The likelihood that Louisiana will not renew a temporary one cent sales tax may open a door for Terrebonne Parish’s sheriff to meet his agency’s own funding dilemma.
Sheriff Jerry Larpenter says a one-half-cent law enforcement sales tax can close up some serious holes left open by state withdrawal from some programs, but most of all the continued flatness of sales tax collections overall, which represent an important part of his budget.
With the state removing one penny, Larpenter maintains, he can justify seeking a half-penny from voters that he says is sorely needed.
“We are all in this together, to better our parish, to continue to make our parish a safe place to live, work and raise a family, ” Larpenter said during an interview this past weekend. That’s the message, he said, that he will bring to civic groups and the Houma-Terrebonne Chamber of Commerce in coming months, presuming the state’s temporary penny is not renewed.
Terrebonne’s sales tax is currently — inclusive of the state tax — 10.5 cents on the dollar. If the state does not renew the temporary penny it imposed in 2016, that will bring the sales tax in Terrebonne down to 9.5 percent. Larpenter’s proposal would make the tax in the parish a flat 10 percent.
Larpenter acknowledges the financial negatives dogging his department and others in some parts of the state. Deputies have consistently gone without raises. Continued flat numbers in sales tax collection and drops in other revenue items, in Larpenter’s estimation, are likely. What is definitely coming down is the amount of money Terrebonne and other jurisdictions are paid by the Louisiana Department of Corrections for housing state inmates. Once a cash boon for sheriffs, the new figures are making the prospect non-plausible. The financial turn-around caused Larpenter to scuttle the separate women’s jail he had placed in the old juvenile detention center, next door to the main jail at Ashland. He is questioning whether he can still afford to use services from the jail to help feed seniors through the Terrebonne Council on Aging. The local economic downturn caused Larpenter to shut down his inmate work program for state offenders, because there was not enough work for them to do. New vehicles, Larpenter said, have not been purchased for two yeats.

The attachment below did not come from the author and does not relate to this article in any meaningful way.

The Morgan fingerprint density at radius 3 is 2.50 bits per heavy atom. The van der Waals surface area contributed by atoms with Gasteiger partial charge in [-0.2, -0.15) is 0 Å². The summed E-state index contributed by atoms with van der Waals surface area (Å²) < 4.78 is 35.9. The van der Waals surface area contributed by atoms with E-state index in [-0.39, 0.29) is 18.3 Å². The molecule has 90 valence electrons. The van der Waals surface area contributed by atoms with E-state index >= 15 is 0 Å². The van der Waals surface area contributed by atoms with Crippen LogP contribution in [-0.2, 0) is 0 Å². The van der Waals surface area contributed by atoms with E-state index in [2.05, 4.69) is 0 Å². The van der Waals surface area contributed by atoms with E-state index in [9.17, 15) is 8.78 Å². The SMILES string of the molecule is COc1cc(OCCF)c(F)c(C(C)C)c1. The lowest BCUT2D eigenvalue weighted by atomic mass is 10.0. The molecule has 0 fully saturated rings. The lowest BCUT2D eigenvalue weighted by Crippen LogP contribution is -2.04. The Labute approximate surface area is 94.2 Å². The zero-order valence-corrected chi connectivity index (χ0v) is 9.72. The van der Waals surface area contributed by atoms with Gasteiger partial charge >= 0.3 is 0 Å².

Larpenter’s use of jail inmates for public good projects, like painting and cleaning of school buildings and fields, or — as occurred this week — cleaning of the Houma tunnel, could be curtailed as well in the long haul. Trustys are housed on the upper floor of the parish courthouse, an additional expense.
Larpenter, who has had to borrow to make commitments, says he does not see the kind of comeback in the offshore oilfield that could contribute the kind of money he needs to keep optional services at the level he would like to see.
But he prefers accentuating the positive.
With the additional money, Larpenter said the number of deputies on road patrol at a given time would be increased. The tax would also allow for placement of a deputy at each school in the Terrebonne Parish system on a regular basis. Currently deputes are posted only at high and schools and middle or junior high schools.
Larpenter discussed his plans Friday with deputies at a special meeting, preparing them as well for the potential of layoffs.
“So far we’ve been able to keep people,” he said, noting that if he can pass the ½ cent tax, a raise for deputies can follow. “They can get raises but they will have to work for it.”
“This will be an investment in our future,” Larpenter said. “And it in the sustainability of this office.”